An overwhelming win over Pakistan may have brought a lot of cheer to the Indian cricket team after an indifferent ‘Australian Summer’, but there are a few grey areas that are yet to be addressed by the side, including skipper Mahendra Singh Dhoni’s poor run with the bat.
Therefore, it was not really surprising to see the captain spending some quality time with Team Director Ravi Shastri during India’s training session at the St Kilda’s Junction Oval ground, yesterday.
From a distance, it looked like an animated discussion between the Indian captain and Team Director on the execution of horizontal bat shots — namely the productive pull-shot.
After a session in the nets, Dhoni came walking down to the square leg area, where Shastri was sitting in a chair. The two were seen immersed in a discussion, after which the former India captain stood up and started doing a few shadows showing the exact body movement and balance that should be there while playing the pull-shot.
Shastri’s knowledge about performing in Australian wickets can’t be questioned as he was ‘Man of the Series’ or ‘Champions of Champion’ during the Benson and Hedges series in 1985 and also scored a double century in Sydney during the 1991-92 series.
In the last 10 ODIs that Dhoni has played, he has scored only one half-century (51 not out) against the West Indies and didn’t get to bat in two other matches. In the remaining seven games, Dhoni has crossed the 30-run mark only once while getting out to some good deliveries as well as poor shot selection.
In fact, apart from the 10 official ODIs, Dhoni also failed to fire in the two warm-up games against Australia and Afghanistan where he scored 0 and 10, respectively.
While, he hasn’t got time to build an innings on some occasions, his shot selection has left a lot to be desired. In fact, at 33, he is not getting any younger and probably the reflexes are also getting slower with time. However, the skipper is more than aware about the problems that have crept into his game and he is at least sincere in trying to work his way out of trouble.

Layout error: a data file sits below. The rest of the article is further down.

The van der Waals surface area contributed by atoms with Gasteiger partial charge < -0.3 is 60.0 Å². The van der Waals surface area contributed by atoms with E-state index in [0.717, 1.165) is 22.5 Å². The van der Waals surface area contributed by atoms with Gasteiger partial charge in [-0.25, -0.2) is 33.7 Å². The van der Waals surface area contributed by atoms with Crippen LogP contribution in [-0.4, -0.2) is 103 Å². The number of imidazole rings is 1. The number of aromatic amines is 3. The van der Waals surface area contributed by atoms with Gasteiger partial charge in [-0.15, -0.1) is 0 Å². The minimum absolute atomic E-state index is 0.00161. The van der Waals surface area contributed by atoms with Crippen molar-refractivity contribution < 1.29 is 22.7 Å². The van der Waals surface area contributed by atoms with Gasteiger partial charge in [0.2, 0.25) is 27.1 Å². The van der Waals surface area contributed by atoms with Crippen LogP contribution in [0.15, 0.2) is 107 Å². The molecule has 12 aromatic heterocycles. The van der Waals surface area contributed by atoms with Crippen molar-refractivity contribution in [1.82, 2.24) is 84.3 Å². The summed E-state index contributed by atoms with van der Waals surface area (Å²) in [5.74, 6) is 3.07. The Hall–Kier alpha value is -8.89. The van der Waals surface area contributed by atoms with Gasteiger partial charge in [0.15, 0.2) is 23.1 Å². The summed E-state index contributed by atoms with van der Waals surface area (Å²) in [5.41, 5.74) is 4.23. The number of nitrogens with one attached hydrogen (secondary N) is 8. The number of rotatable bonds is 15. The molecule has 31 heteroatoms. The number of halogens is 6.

Dhoni tried a pull-shot against Pakistan pacer Sohail Khan in Adelaide but spooned it up. He was back and across for the horizontal bat shot but the ball hurried into him. He didn’t react that split second earlier, which he used to do more than often at least a few years back.
Hence, at the Junction Oval nets, Dhoni was seen practising the pull-shots as the likes of Dhawal Kulkarni, Mohammed Shami and even Bhuvneshwar Kumar peppered him with short of length deliveries. He was consistently playing the pull-shots — mostly in front of the square in the arc between square-leg and deep mid-wicket.
Not that he was timing each and every delivery. It was more an exercise to check the weight transfer while rocking back to play the pull-shot. Some of the pull-shots were converted into catches by the net bowers standing around the square. But he continued playing the shot.
Dhoni mostly played the aerial pull-shot rather than the one where it is played like slap with ball not getting an inch above surface.
It’s might be tough to expect Dhoni to perform just the way he used to, but 8280 ODI runs does speak volumes about his quality in this format, where he has been a match-winner. The Indian team now needs ‘Batsman Dhoni’ as much as it needs its ‘Captain Cool’.